Shuga by the Seashore

February 20, 2018



Photographer: Rob Sheridan 
Summary Author: Rob Sheridan 

Sea ice at the winter shoreline takes countless fascinating configurations as it forms melts and reforms creating frazil, grease, nilas, pancake, rafting, ridging, and sheet patterns. Many factors play into this process including rate and depth of temperature fall, rise and fall of tides, salinity, height and energy of wave action, humidity and precipitation, direction and strength of prevailing winds, and interactions with the shoreline and bottom. The term shuga ice describes spongy white lumps a few centimeters across which form in rougher water. These two photos (bottom photo is a close up) illustrate shuga ice that formed above the usual shoreline during a bomb cyclone (and blizzard) in coastal New England on January 5 and of 2018. Note that the storm surge associated with this powerful Nor'easter occurred at high tide. Subsequent tides didn't reach near this level, preserving the fascinating formation for a few days in the bitter cold air that immediately followed the storm. Photo taken on January 7, 2018.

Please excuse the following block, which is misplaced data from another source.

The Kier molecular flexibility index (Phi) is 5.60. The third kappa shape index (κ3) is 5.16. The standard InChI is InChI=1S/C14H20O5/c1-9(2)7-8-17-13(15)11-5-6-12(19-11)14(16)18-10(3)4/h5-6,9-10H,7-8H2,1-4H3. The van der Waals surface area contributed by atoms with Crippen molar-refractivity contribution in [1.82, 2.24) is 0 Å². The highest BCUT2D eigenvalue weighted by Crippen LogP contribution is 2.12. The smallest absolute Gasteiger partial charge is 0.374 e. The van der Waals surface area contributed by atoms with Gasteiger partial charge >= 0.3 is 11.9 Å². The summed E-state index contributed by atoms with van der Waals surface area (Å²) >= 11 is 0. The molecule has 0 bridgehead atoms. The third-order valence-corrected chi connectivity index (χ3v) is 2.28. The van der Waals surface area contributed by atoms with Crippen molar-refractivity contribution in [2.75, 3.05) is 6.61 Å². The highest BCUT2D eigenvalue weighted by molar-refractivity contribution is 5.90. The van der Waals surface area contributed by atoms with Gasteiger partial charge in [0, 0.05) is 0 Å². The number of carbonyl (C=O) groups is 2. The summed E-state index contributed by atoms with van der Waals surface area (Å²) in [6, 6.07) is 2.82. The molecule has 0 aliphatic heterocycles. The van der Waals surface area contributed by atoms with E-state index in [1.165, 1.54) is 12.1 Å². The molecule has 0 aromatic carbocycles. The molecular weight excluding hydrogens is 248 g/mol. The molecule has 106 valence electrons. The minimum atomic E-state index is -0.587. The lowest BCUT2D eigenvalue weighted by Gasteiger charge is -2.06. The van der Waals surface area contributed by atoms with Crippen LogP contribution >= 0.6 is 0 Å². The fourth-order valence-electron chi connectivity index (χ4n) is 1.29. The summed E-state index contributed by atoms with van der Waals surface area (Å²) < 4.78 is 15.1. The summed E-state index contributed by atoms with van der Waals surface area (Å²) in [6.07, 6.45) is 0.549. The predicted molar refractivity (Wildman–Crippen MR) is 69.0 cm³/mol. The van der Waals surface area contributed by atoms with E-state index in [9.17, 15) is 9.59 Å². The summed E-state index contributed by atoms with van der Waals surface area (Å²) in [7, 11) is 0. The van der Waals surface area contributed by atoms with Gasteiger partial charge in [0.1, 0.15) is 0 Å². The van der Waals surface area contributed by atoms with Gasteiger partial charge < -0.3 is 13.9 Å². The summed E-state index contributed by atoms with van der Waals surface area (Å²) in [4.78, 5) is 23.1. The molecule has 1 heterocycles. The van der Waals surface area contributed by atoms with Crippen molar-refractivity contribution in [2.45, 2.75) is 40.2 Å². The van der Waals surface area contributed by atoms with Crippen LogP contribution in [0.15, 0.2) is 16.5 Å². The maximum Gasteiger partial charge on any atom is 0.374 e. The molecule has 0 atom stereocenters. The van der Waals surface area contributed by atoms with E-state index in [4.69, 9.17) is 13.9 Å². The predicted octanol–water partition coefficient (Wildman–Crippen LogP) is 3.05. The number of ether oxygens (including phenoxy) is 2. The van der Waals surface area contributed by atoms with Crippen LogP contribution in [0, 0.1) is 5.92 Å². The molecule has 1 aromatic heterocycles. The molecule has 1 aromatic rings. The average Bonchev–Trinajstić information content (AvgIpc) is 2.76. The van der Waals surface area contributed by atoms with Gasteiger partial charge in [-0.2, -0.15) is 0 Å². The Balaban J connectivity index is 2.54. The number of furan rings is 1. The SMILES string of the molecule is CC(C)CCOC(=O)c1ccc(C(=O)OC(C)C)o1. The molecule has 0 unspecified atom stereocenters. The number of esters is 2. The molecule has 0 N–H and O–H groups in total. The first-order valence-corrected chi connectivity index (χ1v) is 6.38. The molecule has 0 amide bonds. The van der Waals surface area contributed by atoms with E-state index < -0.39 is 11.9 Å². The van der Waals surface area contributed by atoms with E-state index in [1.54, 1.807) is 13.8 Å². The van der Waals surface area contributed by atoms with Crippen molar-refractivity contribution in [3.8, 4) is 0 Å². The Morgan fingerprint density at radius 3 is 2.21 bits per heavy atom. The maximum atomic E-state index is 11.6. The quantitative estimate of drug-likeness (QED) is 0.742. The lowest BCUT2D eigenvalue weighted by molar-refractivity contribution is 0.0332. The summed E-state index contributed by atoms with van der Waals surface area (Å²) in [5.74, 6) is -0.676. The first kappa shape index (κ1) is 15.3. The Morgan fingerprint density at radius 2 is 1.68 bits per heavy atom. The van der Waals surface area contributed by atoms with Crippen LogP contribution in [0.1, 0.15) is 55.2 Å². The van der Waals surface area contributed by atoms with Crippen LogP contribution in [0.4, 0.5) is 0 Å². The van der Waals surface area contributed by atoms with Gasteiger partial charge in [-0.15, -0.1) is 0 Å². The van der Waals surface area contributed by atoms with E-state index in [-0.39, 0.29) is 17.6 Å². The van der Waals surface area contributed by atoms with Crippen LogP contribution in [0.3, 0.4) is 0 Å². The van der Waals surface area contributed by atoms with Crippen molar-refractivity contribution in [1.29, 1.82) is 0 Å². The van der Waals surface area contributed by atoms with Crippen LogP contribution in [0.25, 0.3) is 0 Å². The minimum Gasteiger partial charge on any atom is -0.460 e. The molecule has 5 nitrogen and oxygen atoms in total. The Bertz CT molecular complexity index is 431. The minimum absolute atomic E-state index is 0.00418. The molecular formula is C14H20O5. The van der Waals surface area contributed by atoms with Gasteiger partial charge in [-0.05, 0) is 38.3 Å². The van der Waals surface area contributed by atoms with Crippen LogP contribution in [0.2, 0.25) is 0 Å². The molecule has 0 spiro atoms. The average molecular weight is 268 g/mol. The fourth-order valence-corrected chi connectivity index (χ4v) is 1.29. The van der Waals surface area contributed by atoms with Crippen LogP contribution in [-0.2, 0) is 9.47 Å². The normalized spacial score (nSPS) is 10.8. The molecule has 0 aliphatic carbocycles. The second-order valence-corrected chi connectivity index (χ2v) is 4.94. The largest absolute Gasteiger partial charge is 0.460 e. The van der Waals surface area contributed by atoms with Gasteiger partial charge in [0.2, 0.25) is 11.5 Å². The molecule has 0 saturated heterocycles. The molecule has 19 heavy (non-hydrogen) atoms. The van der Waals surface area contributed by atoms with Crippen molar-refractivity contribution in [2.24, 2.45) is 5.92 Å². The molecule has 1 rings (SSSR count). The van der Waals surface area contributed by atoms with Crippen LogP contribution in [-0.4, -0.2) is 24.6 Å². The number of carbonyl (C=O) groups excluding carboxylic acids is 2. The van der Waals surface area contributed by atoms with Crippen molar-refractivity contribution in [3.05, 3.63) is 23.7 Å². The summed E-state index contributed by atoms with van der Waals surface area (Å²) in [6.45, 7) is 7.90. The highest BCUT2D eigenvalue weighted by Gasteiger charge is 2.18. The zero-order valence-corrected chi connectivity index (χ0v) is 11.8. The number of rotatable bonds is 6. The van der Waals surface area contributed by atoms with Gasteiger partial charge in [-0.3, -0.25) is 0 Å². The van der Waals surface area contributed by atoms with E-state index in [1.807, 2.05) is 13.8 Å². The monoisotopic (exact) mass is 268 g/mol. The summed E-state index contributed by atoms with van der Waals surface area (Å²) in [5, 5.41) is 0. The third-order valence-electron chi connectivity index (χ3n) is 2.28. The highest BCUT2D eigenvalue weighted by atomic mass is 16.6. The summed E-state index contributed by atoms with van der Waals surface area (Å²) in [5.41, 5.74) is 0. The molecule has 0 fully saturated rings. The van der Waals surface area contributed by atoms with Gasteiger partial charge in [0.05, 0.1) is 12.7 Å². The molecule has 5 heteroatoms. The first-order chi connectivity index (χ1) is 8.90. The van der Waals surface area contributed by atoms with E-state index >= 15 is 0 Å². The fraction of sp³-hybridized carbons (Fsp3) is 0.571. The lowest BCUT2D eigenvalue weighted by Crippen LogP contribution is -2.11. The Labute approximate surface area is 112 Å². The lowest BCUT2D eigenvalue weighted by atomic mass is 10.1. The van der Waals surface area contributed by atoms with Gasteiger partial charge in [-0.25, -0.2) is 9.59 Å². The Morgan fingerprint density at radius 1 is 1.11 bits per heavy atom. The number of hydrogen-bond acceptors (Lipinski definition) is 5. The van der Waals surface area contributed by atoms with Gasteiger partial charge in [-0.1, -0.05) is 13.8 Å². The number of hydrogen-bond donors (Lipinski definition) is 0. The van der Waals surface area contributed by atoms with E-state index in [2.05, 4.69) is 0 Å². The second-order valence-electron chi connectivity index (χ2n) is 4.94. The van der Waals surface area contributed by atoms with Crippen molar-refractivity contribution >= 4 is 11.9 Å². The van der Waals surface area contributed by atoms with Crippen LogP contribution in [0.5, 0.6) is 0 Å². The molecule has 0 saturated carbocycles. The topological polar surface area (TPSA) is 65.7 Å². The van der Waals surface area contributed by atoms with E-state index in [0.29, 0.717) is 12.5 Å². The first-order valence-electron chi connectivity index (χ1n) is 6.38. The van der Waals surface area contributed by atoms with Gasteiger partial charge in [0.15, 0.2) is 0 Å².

Photo Details: Both images - Camera: Apple iPhone 5s; Exposure Time 0.0001s (1/8264); Aperture ƒ/2.2; ISO equivalent 40; Focal Length (35mm) 29.